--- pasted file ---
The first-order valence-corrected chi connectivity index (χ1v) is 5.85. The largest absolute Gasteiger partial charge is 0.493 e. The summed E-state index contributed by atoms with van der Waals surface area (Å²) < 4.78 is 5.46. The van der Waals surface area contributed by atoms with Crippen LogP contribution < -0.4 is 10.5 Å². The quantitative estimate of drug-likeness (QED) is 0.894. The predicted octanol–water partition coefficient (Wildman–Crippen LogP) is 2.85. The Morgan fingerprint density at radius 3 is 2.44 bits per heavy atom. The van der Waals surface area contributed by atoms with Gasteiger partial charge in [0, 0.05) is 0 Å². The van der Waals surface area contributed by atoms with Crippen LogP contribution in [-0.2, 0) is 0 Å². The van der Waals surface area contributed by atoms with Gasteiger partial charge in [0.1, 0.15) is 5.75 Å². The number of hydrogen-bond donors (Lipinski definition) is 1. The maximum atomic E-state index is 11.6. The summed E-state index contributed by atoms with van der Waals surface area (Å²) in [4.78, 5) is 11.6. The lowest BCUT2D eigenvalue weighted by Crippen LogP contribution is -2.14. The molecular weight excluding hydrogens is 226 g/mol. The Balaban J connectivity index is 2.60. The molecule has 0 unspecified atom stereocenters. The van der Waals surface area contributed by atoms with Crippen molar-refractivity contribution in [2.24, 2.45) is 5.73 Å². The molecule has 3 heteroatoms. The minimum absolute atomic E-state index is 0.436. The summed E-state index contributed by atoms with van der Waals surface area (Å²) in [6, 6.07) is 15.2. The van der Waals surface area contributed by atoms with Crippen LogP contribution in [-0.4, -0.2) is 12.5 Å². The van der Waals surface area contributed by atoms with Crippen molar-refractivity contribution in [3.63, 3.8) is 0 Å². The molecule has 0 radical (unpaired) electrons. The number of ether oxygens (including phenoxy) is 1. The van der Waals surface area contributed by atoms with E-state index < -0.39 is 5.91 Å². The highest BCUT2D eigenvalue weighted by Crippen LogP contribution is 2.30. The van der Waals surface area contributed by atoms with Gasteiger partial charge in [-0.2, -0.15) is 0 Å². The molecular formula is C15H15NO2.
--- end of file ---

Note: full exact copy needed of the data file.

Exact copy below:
The first-order valence-corrected chi connectivity index (χ1v) is 5.85. The largest absolute Gasteiger partial charge is 0.493 e. The summed E-state index contributed by atoms with van der Waals surface area (Å²) < 4.78 is 5.46. The van der Waals surface area contributed by atoms with Crippen LogP contribution < -0.4 is 10.5 Å². The quantitative estimate of drug-likeness (QED) is 0.894. The predicted octanol–water partition coefficient (Wildman–Crippen LogP) is 2.85. The Morgan fingerprint density at radius 3 is 2.44 bits per heavy atom. The van der Waals surface area contributed by atoms with Gasteiger partial charge in [0, 0.05) is 0 Å². The van der Waals surface area contributed by atoms with Crippen LogP contribution in [-0.2, 0) is 0 Å². The van der Waals surface area contributed by atoms with Gasteiger partial charge in [0.1, 0.15) is 5.75 Å². The number of hydrogen-bond donors (Lipinski definition) is 1. The maximum atomic E-state index is 11.6. The summed E-state index contributed by atoms with van der Waals surface area (Å²) in [4.78, 5) is 11.6. The lowest BCUT2D eigenvalue weighted by Crippen LogP contribution is -2.14. The molecular weight excluding hydrogens is 226 g/mol. The Balaban J connectivity index is 2.60. The molecule has 0 unspecified atom stereocenters. The van der Waals surface area contributed by atoms with Crippen molar-refractivity contribution in [2.24, 2.45) is 5.73 Å². The molecule has 3 heteroatoms. The minimum absolute atomic E-state index is 0.436. The summed E-state index contributed by atoms with van der Waals surface area (Å²) in [6, 6.07) is 15.2. The van der Waals surface area contributed by atoms with Crippen LogP contribution in [-0.4, -0.2) is 12.5 Å². The van der Waals surface area contributed by atoms with Crippen molar-refractivity contribution in [3.63, 3.8) is 0 Å². The molecule has 0 radical (unpaired) electrons. The number of ether oxygens (including phenoxy) is 1. The van der Waals surface area contributed by atoms with E-state index < -0.39 is 5.91 Å². The highest BCUT2D eigenvalue weighted by Crippen LogP contribution is 2.30. The van der Waals surface area contributed by atoms with Gasteiger partial charge in [-0.2, -0.15) is 0 Å². The molecular formula is C15H15NO2.